Barrett Foa (far right) and the cast of ‘NCIS: Los Angeles’ (Photo: Featureflash Photo Agency / via The Broadway Blog.)

“To be honest, that’s why I started putting this show together,” says Foa, who debuted his new act in April at Los Angeles’ Rockwell and played Feinstein’s 54 Below in New York earlier this month.

“Cabaret is really the most self-indulgent of all the art forms,” he says, suggesting that it may also be and antidote-of-sorts to disappearing into formulaic procedural television.

“I’ve dipped my toe into this a bit before, doing some numbers in collaborative shows with a group of friends at Ars Nova and the Duplex in New York, but this is my first full show.”

Called Grin and Barrett, the show began with Foa assembling a long list of his favorite songs—“These are all songs that make me happy every time I hear the first chords play”—and then paring it down to dovetail with a group of anecdotes he wanted to share about his life in and out of the theater.

“It’s not your mother’s cabaret,” he says, noting that the show includes songs by James Taylor, Randy Newman, Rufus Wainwright and other pop composers as well as theater music. “I need it to appeal,” he jokes, “to laypeople as well.”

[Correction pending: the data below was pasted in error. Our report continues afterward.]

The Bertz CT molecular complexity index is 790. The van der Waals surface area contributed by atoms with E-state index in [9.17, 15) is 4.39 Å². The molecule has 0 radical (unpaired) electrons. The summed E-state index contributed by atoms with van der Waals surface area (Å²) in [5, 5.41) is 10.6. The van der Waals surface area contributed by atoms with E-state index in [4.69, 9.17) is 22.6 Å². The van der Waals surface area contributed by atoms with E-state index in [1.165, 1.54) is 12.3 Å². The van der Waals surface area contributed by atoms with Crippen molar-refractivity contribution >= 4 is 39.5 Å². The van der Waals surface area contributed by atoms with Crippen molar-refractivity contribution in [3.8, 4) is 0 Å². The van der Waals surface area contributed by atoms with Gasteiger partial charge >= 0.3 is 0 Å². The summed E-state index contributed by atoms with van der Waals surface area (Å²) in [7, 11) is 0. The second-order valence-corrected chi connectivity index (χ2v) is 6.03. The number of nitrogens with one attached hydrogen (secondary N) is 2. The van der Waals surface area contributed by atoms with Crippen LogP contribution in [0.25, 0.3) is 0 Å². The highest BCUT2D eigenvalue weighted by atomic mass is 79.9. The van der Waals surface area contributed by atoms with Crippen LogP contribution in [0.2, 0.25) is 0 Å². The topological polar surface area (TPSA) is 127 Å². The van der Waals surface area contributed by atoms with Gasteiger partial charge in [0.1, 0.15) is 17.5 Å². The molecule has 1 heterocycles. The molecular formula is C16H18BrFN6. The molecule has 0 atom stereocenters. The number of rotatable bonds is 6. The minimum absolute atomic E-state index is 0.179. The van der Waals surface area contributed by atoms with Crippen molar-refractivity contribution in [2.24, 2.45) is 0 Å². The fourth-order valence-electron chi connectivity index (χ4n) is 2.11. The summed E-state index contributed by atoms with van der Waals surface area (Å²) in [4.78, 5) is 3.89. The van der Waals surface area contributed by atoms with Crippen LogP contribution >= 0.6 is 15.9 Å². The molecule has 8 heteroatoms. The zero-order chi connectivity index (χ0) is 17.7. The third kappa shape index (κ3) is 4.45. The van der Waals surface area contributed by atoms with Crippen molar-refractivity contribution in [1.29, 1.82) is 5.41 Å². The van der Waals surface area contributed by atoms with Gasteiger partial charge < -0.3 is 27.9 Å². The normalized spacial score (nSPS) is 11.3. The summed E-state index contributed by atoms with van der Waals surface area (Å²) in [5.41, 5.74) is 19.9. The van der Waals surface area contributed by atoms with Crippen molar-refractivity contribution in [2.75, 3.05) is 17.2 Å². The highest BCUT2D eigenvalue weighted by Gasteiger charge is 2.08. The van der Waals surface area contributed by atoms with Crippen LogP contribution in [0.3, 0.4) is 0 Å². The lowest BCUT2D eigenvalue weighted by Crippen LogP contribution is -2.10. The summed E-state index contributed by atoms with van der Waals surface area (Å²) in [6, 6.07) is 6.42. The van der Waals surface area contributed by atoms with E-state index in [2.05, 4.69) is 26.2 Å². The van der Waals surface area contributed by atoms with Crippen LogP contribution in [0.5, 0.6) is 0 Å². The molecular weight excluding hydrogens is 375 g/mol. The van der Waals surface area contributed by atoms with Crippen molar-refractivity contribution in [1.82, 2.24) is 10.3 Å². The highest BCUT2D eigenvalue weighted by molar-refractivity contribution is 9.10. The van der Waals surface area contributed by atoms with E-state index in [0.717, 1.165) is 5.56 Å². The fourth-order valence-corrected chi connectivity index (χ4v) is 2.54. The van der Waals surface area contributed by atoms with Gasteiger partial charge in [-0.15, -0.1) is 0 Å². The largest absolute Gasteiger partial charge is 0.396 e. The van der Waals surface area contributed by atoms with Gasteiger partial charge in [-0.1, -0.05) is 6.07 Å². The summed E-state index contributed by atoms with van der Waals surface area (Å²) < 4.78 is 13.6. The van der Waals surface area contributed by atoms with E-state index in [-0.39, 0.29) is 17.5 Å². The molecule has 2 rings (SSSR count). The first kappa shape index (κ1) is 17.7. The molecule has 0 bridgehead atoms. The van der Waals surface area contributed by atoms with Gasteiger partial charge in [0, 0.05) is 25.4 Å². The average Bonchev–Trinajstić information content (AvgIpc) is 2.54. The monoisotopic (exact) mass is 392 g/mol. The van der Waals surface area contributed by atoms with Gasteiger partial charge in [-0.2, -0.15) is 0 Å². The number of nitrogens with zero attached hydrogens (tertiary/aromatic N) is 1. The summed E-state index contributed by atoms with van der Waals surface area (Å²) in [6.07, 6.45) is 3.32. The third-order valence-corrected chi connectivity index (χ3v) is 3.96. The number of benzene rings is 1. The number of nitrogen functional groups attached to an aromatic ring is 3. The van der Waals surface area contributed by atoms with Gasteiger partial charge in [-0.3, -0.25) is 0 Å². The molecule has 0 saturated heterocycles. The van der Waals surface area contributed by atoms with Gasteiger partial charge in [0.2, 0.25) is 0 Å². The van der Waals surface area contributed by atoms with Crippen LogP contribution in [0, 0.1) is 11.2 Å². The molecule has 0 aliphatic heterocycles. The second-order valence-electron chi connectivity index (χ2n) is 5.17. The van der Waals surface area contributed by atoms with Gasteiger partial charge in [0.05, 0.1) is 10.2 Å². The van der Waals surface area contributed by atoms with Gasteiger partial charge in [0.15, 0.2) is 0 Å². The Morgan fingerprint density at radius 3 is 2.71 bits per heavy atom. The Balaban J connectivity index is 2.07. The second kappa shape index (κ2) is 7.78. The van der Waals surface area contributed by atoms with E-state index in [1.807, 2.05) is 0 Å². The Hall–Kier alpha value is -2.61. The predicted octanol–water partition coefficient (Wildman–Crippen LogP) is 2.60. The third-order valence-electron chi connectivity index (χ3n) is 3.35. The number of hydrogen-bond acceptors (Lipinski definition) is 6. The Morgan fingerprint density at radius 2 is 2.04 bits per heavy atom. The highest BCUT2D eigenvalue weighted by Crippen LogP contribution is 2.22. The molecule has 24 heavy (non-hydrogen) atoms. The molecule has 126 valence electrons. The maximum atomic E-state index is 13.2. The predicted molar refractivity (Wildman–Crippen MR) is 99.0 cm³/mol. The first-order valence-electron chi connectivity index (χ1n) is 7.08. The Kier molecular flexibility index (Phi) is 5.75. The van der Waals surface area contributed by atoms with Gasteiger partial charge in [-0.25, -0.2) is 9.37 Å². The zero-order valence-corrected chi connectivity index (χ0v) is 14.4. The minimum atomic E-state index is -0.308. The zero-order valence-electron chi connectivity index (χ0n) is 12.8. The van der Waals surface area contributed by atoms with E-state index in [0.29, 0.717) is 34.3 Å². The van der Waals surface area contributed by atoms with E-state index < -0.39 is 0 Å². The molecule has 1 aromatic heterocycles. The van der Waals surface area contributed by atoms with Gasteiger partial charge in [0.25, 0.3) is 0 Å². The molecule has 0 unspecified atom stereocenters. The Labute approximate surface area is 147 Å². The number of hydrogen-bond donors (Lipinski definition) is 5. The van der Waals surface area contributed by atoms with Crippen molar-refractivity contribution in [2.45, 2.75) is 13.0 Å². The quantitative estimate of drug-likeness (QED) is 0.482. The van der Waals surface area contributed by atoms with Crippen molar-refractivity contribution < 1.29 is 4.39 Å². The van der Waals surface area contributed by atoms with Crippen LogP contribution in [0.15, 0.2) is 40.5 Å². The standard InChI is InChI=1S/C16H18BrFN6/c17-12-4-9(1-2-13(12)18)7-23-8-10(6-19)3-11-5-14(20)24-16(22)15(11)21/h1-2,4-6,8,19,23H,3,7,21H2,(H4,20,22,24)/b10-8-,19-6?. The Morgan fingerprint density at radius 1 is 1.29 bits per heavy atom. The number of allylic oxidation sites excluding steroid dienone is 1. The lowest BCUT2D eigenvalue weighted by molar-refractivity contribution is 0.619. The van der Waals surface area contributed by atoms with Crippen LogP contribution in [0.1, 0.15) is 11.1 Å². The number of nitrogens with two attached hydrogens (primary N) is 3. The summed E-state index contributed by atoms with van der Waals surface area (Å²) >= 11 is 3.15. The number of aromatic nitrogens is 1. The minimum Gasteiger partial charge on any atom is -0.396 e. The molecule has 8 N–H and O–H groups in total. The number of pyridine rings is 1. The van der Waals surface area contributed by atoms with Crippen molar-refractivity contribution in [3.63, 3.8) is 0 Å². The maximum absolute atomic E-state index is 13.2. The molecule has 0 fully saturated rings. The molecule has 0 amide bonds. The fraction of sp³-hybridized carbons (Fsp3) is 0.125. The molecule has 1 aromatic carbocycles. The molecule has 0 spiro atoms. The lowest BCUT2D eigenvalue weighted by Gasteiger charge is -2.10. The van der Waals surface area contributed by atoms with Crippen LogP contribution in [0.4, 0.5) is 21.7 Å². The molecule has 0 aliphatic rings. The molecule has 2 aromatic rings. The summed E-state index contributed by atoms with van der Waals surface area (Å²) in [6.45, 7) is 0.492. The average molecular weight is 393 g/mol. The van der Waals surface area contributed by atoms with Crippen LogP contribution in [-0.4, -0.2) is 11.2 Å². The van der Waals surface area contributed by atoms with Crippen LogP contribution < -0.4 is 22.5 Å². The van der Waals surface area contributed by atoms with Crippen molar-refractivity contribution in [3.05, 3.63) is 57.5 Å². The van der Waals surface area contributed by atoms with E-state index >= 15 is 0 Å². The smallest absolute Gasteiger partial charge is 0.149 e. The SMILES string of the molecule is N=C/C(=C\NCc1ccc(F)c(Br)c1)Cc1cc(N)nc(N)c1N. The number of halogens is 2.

Barrett Foa at the PaleyFest 2015 Fall TV Preview (Photo: Helga Esteb / via The Broadway Blog.)

Barrett Foa at the PaleyFest 2015 Fall TV Preview (Photo: Helga Esteb / via The Broadway Blog.)

Molding his own show also gave Foa a chance to create structure amidst the unpredictability of ensemble TV series work in Los Angeles compared to a live theater schedule.

“On Broadway, you know exactly where you need to be every night. You plan brunch at 11 and dinner at 5. With a series, you can have a 13-hour day and you don’t necessarily know when you’re going to start or finish. Over time, things have become a little more regular at NCIS and we usually work from very early in the morning and get off at 6 or 7. It’s been interesting for me to have an evening at my disposal instead of providing someone else’s entertainment.”